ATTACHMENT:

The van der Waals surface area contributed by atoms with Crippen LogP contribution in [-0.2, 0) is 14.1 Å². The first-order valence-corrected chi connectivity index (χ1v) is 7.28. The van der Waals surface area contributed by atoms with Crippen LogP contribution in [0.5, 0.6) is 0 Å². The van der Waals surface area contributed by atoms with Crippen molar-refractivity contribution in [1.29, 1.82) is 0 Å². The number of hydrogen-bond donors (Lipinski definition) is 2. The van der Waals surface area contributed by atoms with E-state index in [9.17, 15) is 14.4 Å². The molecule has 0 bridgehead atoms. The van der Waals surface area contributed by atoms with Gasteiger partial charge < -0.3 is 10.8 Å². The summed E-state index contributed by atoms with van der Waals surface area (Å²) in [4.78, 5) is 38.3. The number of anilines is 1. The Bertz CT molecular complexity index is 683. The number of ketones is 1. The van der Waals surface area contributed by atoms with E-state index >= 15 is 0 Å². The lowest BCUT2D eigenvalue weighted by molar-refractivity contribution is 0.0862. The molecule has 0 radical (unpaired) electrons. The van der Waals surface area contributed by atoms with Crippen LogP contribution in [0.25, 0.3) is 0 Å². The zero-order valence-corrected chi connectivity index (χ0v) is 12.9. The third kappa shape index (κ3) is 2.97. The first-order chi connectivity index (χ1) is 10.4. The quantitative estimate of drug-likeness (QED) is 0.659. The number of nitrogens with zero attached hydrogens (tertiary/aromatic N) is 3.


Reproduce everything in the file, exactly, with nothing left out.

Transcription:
The van der Waals surface area contributed by atoms with Crippen LogP contribution in [-0.2, 0) is 14.1 Å². The first-order valence-corrected chi connectivity index (χ1v) is 7.28. The van der Waals surface area contributed by atoms with Crippen LogP contribution in [0.5, 0.6) is 0 Å². The van der Waals surface area contributed by atoms with Crippen molar-refractivity contribution in [1.29, 1.82) is 0 Å². The number of hydrogen-bond donors (Lipinski definition) is 2. The van der Waals surface area contributed by atoms with E-state index in [9.17, 15) is 14.4 Å². The molecule has 0 bridgehead atoms. The van der Waals surface area contributed by atoms with Gasteiger partial charge < -0.3 is 10.8 Å². The summed E-state index contributed by atoms with van der Waals surface area (Å²) in [4.78, 5) is 38.3. The number of anilines is 1. The Bertz CT molecular complexity index is 683. The number of ketones is 1. The van der Waals surface area contributed by atoms with E-state index >= 15 is 0 Å². The lowest BCUT2D eigenvalue weighted by molar-refractivity contribution is 0.0862. The molecule has 0 radical (unpaired) electrons. The van der Waals surface area contributed by atoms with Crippen LogP contribution in [0.25, 0.3) is 0 Å². The zero-order valence-corrected chi connectivity index (χ0v) is 12.9. The third kappa shape index (κ3) is 2.97. The first-order chi connectivity index (χ1) is 10.4. The quantitative estimate of drug-likeness (QED) is 0.659. The number of nitrogens with zero attached hydrogens (tertiary/aromatic N) is 3.